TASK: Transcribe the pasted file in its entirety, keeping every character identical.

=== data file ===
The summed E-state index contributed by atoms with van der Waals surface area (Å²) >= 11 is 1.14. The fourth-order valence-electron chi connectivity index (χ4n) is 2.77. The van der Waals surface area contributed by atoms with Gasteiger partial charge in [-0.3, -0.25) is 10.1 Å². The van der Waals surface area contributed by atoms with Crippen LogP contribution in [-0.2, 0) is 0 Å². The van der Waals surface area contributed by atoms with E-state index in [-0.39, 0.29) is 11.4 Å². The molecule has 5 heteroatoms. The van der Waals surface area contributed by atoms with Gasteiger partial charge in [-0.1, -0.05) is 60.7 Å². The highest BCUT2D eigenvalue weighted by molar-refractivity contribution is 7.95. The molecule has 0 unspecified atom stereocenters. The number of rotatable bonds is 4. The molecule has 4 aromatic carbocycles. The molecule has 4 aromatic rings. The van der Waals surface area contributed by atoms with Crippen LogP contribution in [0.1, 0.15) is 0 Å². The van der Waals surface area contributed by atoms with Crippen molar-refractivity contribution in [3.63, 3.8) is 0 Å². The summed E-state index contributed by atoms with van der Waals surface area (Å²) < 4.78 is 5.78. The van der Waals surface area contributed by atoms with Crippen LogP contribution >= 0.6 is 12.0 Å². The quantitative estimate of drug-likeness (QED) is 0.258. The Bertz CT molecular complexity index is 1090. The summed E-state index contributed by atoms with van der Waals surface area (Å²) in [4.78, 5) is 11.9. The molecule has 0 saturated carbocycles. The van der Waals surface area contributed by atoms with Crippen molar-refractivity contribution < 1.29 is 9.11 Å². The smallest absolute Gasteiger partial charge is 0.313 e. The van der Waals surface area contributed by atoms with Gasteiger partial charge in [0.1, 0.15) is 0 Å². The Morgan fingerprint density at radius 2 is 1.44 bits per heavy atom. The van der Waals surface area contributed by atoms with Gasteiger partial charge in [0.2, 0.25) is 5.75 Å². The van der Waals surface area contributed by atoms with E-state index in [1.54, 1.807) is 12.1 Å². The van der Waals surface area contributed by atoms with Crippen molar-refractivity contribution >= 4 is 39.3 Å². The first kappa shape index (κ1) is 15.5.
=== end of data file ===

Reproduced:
The summed E-state index contributed by atoms with van der Waals surface area (Å²) >= 11 is 1.14. The fourth-order valence-electron chi connectivity index (χ4n) is 2.77. The van der Waals surface area contributed by atoms with Gasteiger partial charge in [-0.3, -0.25) is 10.1 Å². The van der Waals surface area contributed by atoms with Crippen LogP contribution in [-0.2, 0) is 0 Å². The van der Waals surface area contributed by atoms with E-state index in [-0.39, 0.29) is 11.4 Å². The molecule has 5 heteroatoms. The van der Waals surface area contributed by atoms with Gasteiger partial charge in [-0.1, -0.05) is 60.7 Å². The highest BCUT2D eigenvalue weighted by molar-refractivity contribution is 7.95. The molecule has 0 unspecified atom stereocenters. The number of rotatable bonds is 4. The molecule has 4 aromatic carbocycles. The molecule has 4 aromatic rings. The van der Waals surface area contributed by atoms with Crippen LogP contribution in [0.1, 0.15) is 0 Å². The van der Waals surface area contributed by atoms with Crippen molar-refractivity contribution in [3.63, 3.8) is 0 Å². The summed E-state index contributed by atoms with van der Waals surface area (Å²) < 4.78 is 5.78. The van der Waals surface area contributed by atoms with Crippen LogP contribution >= 0.6 is 12.0 Å². The quantitative estimate of drug-likeness (QED) is 0.258. The Bertz CT molecular complexity index is 1090. The summed E-state index contributed by atoms with van der Waals surface area (Å²) in [4.78, 5) is 11.9. The molecule has 0 saturated carbocycles. The van der Waals surface area contributed by atoms with Crippen molar-refractivity contribution < 1.29 is 9.11 Å². The smallest absolute Gasteiger partial charge is 0.313 e. The van der Waals surface area contributed by atoms with Gasteiger partial charge in [0.1, 0.15) is 0 Å². The Morgan fingerprint density at radius 2 is 1.44 bits per heavy atom. The van der Waals surface area contributed by atoms with Gasteiger partial charge in [0.2, 0.25) is 5.75 Å². The van der Waals surface area contributed by atoms with E-state index in [1.54, 1.807) is 12.1 Å². The van der Waals surface area contributed by atoms with Crippen molar-refractivity contribution >= 4 is 39.3 Å². The first kappa shape index (κ1) is 15.5.